Dusky Gopher Frog Case Lives On

Filed in Codes and Regulations, Legal by on May 16, 2019 4 Comments

frogLate last year, the U.S. Supreme Court issued a unanimous decision that was favorable to NAHB members in Weyerhaeuser Co. v. U.S. Fish and Wildlife Service, better known as the Dusky Gopher Frog case.

The Court found that an area of land is eligible for designation as “critical habitat” under the Endangered Species Act only if it is a habitat for listed species. And any decision not to exclude an area from critical habitat is subject to judicial review.

The Court remanded the case to the Fifth Circuit to define the word “habitat.” The Fifth Circuit then punted to the Fish and Wildlife Service (FWS) and tasked the very agency that lost the case with creating a new definition for “habitat.”

Concerned that a hard-fought victory at the Supreme Court might be upended by the FWS, NAHB proactively filed a coalition comment letter in April recommending a regulatory definition of “habitat.”

Among other things, the letter suggests a definition that specifies that only those areas that are actually habitable at the time of critical habitat designation are “habitat,” an issue that was central to the case.

It is critically important that industry groups like NAHB stay involved in litigation even after cases are seemingly decided. In this case, the responsibility for redefining a litigated word resting with a losing party could undermine a unanimous Supreme Court decision.

For further updates on NAHB litigation activities, read the Spotlight on NAHB Litigation for Spring 2019.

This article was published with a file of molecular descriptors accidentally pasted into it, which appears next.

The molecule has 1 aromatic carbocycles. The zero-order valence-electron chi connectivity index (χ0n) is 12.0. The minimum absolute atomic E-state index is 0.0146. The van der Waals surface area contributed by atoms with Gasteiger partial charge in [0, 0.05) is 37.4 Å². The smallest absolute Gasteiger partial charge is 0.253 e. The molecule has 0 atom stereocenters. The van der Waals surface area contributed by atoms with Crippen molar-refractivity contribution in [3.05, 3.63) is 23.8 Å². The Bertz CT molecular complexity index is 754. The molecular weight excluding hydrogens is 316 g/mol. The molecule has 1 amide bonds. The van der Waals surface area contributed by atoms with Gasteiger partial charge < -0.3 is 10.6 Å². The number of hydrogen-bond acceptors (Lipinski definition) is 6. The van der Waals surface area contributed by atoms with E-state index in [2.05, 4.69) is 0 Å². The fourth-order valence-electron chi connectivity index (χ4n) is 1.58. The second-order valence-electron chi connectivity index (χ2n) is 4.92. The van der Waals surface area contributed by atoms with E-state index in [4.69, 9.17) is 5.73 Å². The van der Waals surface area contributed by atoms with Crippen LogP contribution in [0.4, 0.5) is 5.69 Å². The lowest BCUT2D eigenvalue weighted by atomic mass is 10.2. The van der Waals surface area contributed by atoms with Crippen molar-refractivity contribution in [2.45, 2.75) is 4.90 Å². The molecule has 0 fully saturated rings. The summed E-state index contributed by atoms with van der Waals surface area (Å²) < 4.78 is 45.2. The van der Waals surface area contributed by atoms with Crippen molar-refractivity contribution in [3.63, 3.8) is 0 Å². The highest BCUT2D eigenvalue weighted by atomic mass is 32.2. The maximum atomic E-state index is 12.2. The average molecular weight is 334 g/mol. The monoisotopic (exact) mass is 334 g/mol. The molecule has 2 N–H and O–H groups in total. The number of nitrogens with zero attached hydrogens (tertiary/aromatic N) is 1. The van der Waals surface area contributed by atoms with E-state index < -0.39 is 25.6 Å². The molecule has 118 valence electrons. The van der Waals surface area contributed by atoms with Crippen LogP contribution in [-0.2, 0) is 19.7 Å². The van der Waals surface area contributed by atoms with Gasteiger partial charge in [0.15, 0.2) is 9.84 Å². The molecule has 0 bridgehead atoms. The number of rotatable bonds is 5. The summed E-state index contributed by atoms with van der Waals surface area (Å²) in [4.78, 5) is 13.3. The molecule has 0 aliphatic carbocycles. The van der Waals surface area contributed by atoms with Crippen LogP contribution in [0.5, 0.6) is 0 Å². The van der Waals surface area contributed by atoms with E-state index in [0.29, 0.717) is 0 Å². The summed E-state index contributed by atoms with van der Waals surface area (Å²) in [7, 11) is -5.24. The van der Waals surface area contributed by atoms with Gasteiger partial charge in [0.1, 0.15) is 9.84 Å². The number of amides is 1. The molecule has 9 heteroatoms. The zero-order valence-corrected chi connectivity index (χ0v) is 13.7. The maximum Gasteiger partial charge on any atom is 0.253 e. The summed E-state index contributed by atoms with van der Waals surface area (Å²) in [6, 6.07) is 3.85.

Comments (4)

Trackback URL | Comments RSS Feed

  1. Helen McCarthy says:

    So the NAHB prefers building to endangered frogs? That isn’t actually stated, but alluded to, and I can’t think of another reason for this article. Am I reading and understanding this correctly?

  2. Mark Edy says:

    Can you provide any insight into why this habitat had not been used for forty years by this species? In many cases, the habitat for other living things has been disturbed by what man has done. Examples could be building of a road such that drainage into a wetlands was lost or movement of soil by machine that altered the landscape. Usually there would be a reason for a habitat being abandoned.

    • NAHB Now says:

      The facts of the case state that the frog has not lived in Louisiana in 40 years, not just the 1,500 acre tract in question, but in the entire state. I’m not sure if the Supreme Court ruling goes into why the frog has been absent all those years.

Leave a Reply

Your email address will not be published. Required fields are marked *